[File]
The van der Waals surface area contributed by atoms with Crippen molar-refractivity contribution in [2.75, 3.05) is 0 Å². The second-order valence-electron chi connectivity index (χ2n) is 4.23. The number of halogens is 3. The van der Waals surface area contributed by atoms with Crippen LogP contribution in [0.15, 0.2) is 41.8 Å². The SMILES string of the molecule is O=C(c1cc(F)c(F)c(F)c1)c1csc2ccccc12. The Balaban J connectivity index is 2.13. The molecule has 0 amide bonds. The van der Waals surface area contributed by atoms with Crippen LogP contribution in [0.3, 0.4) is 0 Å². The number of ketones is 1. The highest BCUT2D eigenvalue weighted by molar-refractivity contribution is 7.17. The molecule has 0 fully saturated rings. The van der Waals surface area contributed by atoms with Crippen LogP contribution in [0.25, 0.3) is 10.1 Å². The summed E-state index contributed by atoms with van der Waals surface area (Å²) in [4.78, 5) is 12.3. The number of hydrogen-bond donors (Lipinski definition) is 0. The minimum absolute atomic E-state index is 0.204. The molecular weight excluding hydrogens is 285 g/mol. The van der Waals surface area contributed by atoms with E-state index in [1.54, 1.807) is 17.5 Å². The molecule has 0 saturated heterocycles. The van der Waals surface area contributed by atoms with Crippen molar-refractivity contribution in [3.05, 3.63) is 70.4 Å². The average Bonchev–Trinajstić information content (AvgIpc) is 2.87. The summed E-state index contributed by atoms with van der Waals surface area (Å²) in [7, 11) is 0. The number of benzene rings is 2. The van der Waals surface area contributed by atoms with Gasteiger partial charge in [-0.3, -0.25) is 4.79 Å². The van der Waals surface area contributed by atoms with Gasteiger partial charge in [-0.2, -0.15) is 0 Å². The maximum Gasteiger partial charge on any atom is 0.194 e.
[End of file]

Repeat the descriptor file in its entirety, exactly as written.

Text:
The van der Waals surface area contributed by atoms with Crippen molar-refractivity contribution in [2.75, 3.05) is 0 Å². The second-order valence-electron chi connectivity index (χ2n) is 4.23. The number of halogens is 3. The van der Waals surface area contributed by atoms with Crippen LogP contribution in [0.15, 0.2) is 41.8 Å². The SMILES string of the molecule is O=C(c1cc(F)c(F)c(F)c1)c1csc2ccccc12. The Balaban J connectivity index is 2.13. The molecule has 0 amide bonds. The van der Waals surface area contributed by atoms with Crippen LogP contribution in [0.3, 0.4) is 0 Å². The number of ketones is 1. The highest BCUT2D eigenvalue weighted by molar-refractivity contribution is 7.17. The molecule has 0 fully saturated rings. The van der Waals surface area contributed by atoms with Crippen LogP contribution in [0.25, 0.3) is 10.1 Å². The summed E-state index contributed by atoms with van der Waals surface area (Å²) in [4.78, 5) is 12.3. The number of hydrogen-bond donors (Lipinski definition) is 0. The minimum absolute atomic E-state index is 0.204. The molecular weight excluding hydrogens is 285 g/mol. The van der Waals surface area contributed by atoms with E-state index in [1.54, 1.807) is 17.5 Å². The molecule has 0 saturated heterocycles. The van der Waals surface area contributed by atoms with Crippen molar-refractivity contribution in [3.05, 3.63) is 70.4 Å². The average Bonchev–Trinajstić information content (AvgIpc) is 2.87. The summed E-state index contributed by atoms with van der Waals surface area (Å²) in [7, 11) is 0. The number of benzene rings is 2. The van der Waals surface area contributed by atoms with Gasteiger partial charge in [-0.3, -0.25) is 4.79 Å². The van der Waals surface area contributed by atoms with Gasteiger partial charge in [-0.2, -0.15) is 0 Å². The maximum Gasteiger partial charge on any atom is 0.194 e.